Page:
Schokkerringweg 14, Schokland, Netherlands
Schokland Museum! Reviews
Schokland is listed by UNESCO! May 21, 2010
Schokland is listed by UNESCO as a World Heritage site, a cultural and natural legacy from the past, that must be maintained for the whole of humanity because of its great, unique and universal value.
Similar sites on the list include monuments, building complexes and landscapes such as the Chinese Wall, the Acropolis in Athens and the Grand Canyon. Of these, 660 are cultural monuments, 166 are natural monuments and 25 are so-called mixed sites, where both cultural and natural values are combined, which is the case at Schokland.
Why Schokland is on the list of World Heritage.
For centuries Schokland lay exposed as a lump of peat in the middle of the often turbulent Zuider Zee. Regularly the sea would turn into a greedy monster, slashing off chunks from the island. At present, Schokland is an island laid dry, that can still be seen ‘sticking up’ from the polder floor. It is not without reason that this site was the first monument in the Netherlands to receive the status of World Heritage. A sign of international recognition as well as a worthy symbol of the never ceasing battle of the Dutch against the water.
It was put on the World Heritage list in 1995 and includes nine national monuments, five of which are archeological sites and one of which is a mixed archeological and architectural monument.
The architectural national monuments include the light keeper’s house and a church building. In addition, hundreds of archeological dwelling mounds, dike systems and other relics have been found. Also on and around Schokland remains have been found of prehistoric and early historic communities living on peat land, that lay constantly exposed to the threats of the sea.
Just as other islands in the Zuider Zee, Schokland had its own distinctive costume. Descriptions from the 18th and 19th centuries mention two separate ways of dressing on the island. Pictures dating from those days seem to confirm this. Probably this was based on some misunderstanding, the differences actually being due to changes in fashion. The original Schokland costume very much resembled that of the island of Marken. A characteristic feature was the cylindrical bonnet with loose chin ribbons and the colorful outer garments. In the course of time changes appeared, likely influenced by the proximity of the island of Urk.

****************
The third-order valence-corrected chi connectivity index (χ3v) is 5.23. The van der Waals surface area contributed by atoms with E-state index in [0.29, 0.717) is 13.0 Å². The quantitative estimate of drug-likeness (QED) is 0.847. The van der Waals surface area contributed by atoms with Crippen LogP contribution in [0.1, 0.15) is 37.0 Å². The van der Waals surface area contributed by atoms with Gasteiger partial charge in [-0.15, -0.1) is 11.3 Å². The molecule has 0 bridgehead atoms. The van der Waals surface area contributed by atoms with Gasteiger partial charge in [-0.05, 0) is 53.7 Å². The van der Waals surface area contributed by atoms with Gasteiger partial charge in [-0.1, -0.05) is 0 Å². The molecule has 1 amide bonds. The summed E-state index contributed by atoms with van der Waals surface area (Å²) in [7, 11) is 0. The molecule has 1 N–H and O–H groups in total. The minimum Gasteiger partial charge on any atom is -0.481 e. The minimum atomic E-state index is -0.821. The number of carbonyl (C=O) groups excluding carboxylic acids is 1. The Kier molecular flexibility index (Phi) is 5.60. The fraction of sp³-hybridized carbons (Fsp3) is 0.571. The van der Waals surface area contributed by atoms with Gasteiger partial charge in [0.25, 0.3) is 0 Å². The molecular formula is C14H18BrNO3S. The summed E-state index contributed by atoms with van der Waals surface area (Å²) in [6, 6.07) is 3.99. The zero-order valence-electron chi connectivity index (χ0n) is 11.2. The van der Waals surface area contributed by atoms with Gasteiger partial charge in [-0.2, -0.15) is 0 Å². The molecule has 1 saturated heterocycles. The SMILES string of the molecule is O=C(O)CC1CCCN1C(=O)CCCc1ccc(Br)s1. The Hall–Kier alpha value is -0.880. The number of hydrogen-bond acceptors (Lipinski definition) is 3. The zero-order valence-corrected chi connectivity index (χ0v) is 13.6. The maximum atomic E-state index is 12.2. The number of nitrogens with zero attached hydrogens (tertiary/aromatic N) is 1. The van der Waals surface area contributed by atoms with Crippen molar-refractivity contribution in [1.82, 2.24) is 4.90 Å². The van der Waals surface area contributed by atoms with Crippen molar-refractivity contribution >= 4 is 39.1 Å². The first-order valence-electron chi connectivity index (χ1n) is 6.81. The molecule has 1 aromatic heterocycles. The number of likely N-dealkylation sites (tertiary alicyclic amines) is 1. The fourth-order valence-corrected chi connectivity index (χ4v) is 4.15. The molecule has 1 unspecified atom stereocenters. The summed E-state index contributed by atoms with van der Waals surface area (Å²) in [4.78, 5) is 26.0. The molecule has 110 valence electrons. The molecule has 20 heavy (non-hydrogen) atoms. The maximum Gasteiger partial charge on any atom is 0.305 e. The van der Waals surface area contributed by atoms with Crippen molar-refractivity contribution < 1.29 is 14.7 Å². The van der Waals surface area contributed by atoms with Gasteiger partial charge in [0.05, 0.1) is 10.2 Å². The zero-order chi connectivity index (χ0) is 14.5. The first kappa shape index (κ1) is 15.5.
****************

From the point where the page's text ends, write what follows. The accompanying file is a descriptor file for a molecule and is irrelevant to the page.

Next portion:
By the end of the 18th century a costume with an ear ornament usually made of precious metal (locally called ‘oorijzer’, lit. ‘ear-iron’) and a starched white bonnet were quite popular with the women on Schokland. The female attire going with it, was mainly dark blue or black in color and made a less pretentious impression. A necklace of red coral beads indicated the wearer’s wealth and standing. The men’s dress was rather simple, a dark color being quite common in many places around the Zuider Zee. Silver or golden ornamental buttons were worn by th
e Schokland islanders as a decoration. Many of the elders held on to the traditional costume, so that both variants persisted over time. After the evacuation the population spread over the mainland surrounding the Zuider Zee, the traditional costume became obsolete and it was lost at the beginning of the last century.
chokland Past and Present
Schokland has a long history. Periodically the area was land, alternating with times that the water prevailed. Even in prehistoric times it presented people with an attractive location to live, but eventually the sea increased its influence. Partly due to human intervention, Schokland turned into an island in the Zuider Zee during the Middle Ages. The island got smaller and smaller and was ever more likely to disappear into the waters altogether. It turned out otherwise. In 1942 the sea around Schokland was reclaimed and laid dry as a polder, called Noordoost polder, and at present the island is sitting in the middle of the land as a testimony to the fact that, for the time being, man has won the battle against the sea in its favor.
Schokland’s history is symbolic for the Netherlands and its never ceasing battle against the water, which is also its richest resource.
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